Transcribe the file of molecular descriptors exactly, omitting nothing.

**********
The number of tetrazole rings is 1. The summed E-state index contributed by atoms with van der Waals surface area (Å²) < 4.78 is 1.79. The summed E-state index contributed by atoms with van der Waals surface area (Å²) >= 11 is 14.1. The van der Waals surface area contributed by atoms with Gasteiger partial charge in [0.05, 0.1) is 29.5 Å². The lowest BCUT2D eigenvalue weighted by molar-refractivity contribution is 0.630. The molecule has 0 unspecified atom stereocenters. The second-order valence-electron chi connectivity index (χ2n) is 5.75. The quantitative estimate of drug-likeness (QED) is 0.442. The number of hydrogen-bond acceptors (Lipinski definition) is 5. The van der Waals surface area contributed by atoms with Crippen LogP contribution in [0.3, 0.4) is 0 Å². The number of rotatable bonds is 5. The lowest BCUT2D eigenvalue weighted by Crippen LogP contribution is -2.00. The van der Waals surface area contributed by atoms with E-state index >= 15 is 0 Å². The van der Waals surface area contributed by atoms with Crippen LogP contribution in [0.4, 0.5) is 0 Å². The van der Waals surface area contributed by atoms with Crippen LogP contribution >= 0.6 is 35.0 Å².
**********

The number of tetrazole rings is 1. The summed E-state index contributed by atoms with van der Waals surface area (Å²) < 4.78 is 1.79. The summed E-state index contributed by atoms with van der Waals surface area (Å²) >= 11 is 14.1. The van der Waals surface area contributed by atoms with Gasteiger partial charge in [0.05, 0.1) is 29.5 Å². The lowest BCUT2D eigenvalue weighted by molar-refractivity contribution is 0.630. The molecule has 0 unspecified atom stereocenters. The second-order valence-electron chi connectivity index (χ2n) is 5.75. The quantitative estimate of drug-likeness (QED) is 0.442. The number of hydrogen-bond acceptors (Lipinski definition) is 5. The van der Waals surface area contributed by atoms with Crippen LogP contribution in [0.3, 0.4) is 0 Å². The number of rotatable bonds is 5. The lowest BCUT2D eigenvalue weighted by Crippen LogP contribution is -2.00. The van der Waals surface area contributed by atoms with E-state index >= 15 is 0 Å². The van der Waals surface area contributed by atoms with Crippen LogP contribution in [0.4, 0.5) is 0 Å². The van der Waals surface area contributed by atoms with Crippen LogP contribution >= 0.6 is 35.0 Å².